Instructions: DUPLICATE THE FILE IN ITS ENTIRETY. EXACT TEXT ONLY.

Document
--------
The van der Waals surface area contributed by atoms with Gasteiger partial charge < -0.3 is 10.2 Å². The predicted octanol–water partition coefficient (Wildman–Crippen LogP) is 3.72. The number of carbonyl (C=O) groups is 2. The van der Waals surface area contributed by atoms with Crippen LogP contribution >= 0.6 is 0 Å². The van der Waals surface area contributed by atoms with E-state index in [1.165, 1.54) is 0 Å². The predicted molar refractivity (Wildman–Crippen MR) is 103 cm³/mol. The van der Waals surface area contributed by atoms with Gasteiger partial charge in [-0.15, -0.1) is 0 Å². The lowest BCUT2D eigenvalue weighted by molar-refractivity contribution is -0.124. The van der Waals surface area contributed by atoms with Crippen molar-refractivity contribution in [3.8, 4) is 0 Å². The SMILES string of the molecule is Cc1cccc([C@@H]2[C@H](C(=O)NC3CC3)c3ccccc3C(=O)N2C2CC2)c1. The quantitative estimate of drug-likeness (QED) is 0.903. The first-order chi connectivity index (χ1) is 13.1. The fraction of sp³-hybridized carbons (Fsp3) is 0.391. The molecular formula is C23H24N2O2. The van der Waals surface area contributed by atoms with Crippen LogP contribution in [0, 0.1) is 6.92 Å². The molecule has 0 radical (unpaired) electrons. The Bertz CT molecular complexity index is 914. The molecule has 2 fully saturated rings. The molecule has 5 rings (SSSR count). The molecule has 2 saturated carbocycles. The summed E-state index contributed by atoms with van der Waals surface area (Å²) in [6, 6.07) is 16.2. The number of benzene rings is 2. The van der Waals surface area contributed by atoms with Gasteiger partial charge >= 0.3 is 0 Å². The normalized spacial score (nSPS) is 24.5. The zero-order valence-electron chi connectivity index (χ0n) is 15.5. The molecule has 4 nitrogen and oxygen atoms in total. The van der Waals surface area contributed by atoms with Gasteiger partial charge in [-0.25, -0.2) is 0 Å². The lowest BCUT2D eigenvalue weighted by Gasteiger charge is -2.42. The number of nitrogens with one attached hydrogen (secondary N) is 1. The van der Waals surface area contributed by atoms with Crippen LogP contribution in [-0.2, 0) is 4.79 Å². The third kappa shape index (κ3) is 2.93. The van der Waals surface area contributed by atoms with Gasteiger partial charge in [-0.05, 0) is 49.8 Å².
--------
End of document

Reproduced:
The van der Waals surface area contributed by atoms with Gasteiger partial charge < -0.3 is 10.2 Å². The predicted octanol–water partition coefficient (Wildman–Crippen LogP) is 3.72. The number of carbonyl (C=O) groups is 2. The van der Waals surface area contributed by atoms with Crippen LogP contribution >= 0.6 is 0 Å². The van der Waals surface area contributed by atoms with E-state index in [1.165, 1.54) is 0 Å². The predicted molar refractivity (Wildman–Crippen MR) is 103 cm³/mol. The van der Waals surface area contributed by atoms with Gasteiger partial charge in [-0.15, -0.1) is 0 Å². The lowest BCUT2D eigenvalue weighted by molar-refractivity contribution is -0.124. The van der Waals surface area contributed by atoms with Crippen molar-refractivity contribution in [3.8, 4) is 0 Å². The SMILES string of the molecule is Cc1cccc([C@@H]2[C@H](C(=O)NC3CC3)c3ccccc3C(=O)N2C2CC2)c1. The quantitative estimate of drug-likeness (QED) is 0.903. The first-order chi connectivity index (χ1) is 13.1. The fraction of sp³-hybridized carbons (Fsp3) is 0.391. The molecular formula is C23H24N2O2. The van der Waals surface area contributed by atoms with Crippen LogP contribution in [0, 0.1) is 6.92 Å². The molecule has 0 radical (unpaired) electrons. The Bertz CT molecular complexity index is 914. The molecule has 2 fully saturated rings. The molecule has 5 rings (SSSR count). The molecule has 2 saturated carbocycles. The summed E-state index contributed by atoms with van der Waals surface area (Å²) in [6, 6.07) is 16.2. The number of benzene rings is 2. The van der Waals surface area contributed by atoms with Gasteiger partial charge >= 0.3 is 0 Å². The normalized spacial score (nSPS) is 24.5. The zero-order valence-electron chi connectivity index (χ0n) is 15.5. The molecule has 4 nitrogen and oxygen atoms in total. The van der Waals surface area contributed by atoms with Gasteiger partial charge in [-0.25, -0.2) is 0 Å². The lowest BCUT2D eigenvalue weighted by Gasteiger charge is -2.42. The number of nitrogens with one attached hydrogen (secondary N) is 1. The van der Waals surface area contributed by atoms with Crippen LogP contribution in [-0.2, 0) is 4.79 Å². The third kappa shape index (κ3) is 2.93. The van der Waals surface area contributed by atoms with Gasteiger partial charge in [-0.05, 0) is 49.8 Å².